For Ms. Agawa, more women running for chief is one aspect of broader change that should happen within Indigenous communities.
“It’s important to note we’re in our current climate. Women need more of a voice. We need to get rid of oppressive colonial ideas about Indigenous women and open the doors so people see and understand that our voices can lead to change,” Ms. Agawa says.
“We need to get back to that place where men and women could both work together to make change. Vote for me because you believe I can create the change and go back to the balance.”
WRFN chief candidate
“Every hand makes a difference”
“I believe having equal opportunities and voices at the table is important. We need to have a unified community and be able to bring issues forward,” says Rose Jacko, Whitefish River First Nation (WRFN) chief candidate.
Ms. Jacko is the Indigenous Co-ordinator of the Northeast Cancer Centre Supportive Care program at Health Sciences North. As part of this role, she helps support and advocate for Indigenous people at local and regional committees. Her work in the mental health and addictions fields has given her experience in compassionate care initiatives.
She is also completing her master’s of Indigenous relations at Laurentian University and holds an honours bachelor’s degree from the same school in the Indigenous social work program.
Ms. Jacko says holding a public position requires a good heart and mind to listen and respond in a positive way.
“I believe in integrity. There are opportunities for openness within our office and in our administration. We should be able to network and be able to create the atmosphere that is missing right now.”
An issue of importance for Ms. Jacko is taking care of community members from all ages.
“I’ve been visiting people and have heard that our aging population is an important issue. Our elders feel they have been missed. I would like to bring in a geriatric social worker and host more programs and services for elders,” she says.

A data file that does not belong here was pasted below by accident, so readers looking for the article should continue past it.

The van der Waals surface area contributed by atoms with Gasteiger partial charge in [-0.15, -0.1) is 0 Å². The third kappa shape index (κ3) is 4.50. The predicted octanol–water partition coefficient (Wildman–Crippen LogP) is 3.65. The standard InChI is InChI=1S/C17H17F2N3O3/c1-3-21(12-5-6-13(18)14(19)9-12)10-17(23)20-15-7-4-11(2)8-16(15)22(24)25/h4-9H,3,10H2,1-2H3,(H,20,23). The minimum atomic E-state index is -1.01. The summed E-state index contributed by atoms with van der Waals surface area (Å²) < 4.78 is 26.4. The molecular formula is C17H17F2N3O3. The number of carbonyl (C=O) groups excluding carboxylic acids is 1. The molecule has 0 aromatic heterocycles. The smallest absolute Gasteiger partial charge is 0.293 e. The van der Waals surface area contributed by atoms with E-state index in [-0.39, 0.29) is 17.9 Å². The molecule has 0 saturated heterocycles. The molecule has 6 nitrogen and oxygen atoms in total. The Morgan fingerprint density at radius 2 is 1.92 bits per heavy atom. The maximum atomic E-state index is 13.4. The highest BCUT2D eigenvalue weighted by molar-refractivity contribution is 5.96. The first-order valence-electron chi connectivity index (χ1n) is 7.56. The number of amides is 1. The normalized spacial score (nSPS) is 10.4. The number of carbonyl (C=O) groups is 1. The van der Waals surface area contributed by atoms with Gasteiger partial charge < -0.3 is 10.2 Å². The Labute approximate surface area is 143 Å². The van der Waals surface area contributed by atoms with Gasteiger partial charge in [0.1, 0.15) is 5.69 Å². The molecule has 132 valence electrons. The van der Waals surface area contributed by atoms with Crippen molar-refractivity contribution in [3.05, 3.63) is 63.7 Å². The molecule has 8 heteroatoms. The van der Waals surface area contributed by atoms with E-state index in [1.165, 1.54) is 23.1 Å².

“I would also like to see a transition home for our youth and adults. Many of our youth and adults are couch surfing and we could start by looking at how these issues have been addressed in other communities. [Aundeck Omni Kaning] has a similar program and [Wiikwemkoong] is building a homeless shelter.”
Ms. Jacko adds that programs like the above are important to the overall health of WRFN.
“Community wellness encompasses childhood to adulthood. If people are not meeting their physical, mental, spiritual and emotional wellness needs, they will be unable to live up to their full capacity,” she says.
Compassion and approachability are two important qualities Ms. Jacko says she will bring to this position.
“You need to listen and have the time for people to share their world views, and seeing and hearing their perspectives and helping them,” she says. “You can help them see things in a different light. It’s important to have compassion for the individual; you don’t know what a person has been through.”
Ms. Jacko has previously served on the board and committees at Kina Gbezhgomi Child and Family Services, after the WRFN administration asked her to be its board representative.
For Ms. Jacko, bettering the community is an important task and one that comes from within.
“We want to build capacity and empower our own people in our community. We have well-educated people who can come back and teach, giving us educational awareness. We can build from the inside out because we know what the community needs,” she says.
“For community engagement and building capacity, this work cannot be done alone. We need the value of the community to help through committees and councils to direct the chief.”
Ms. Jacko says keeping all community members involved is crucial to moving WRFN forward in a positive way.
“Every hand makes a difference. Our people need to be reminded of that. Their vision will help with creating the strategic and comprehensive plan we need,” she says.
WRFN chief candidate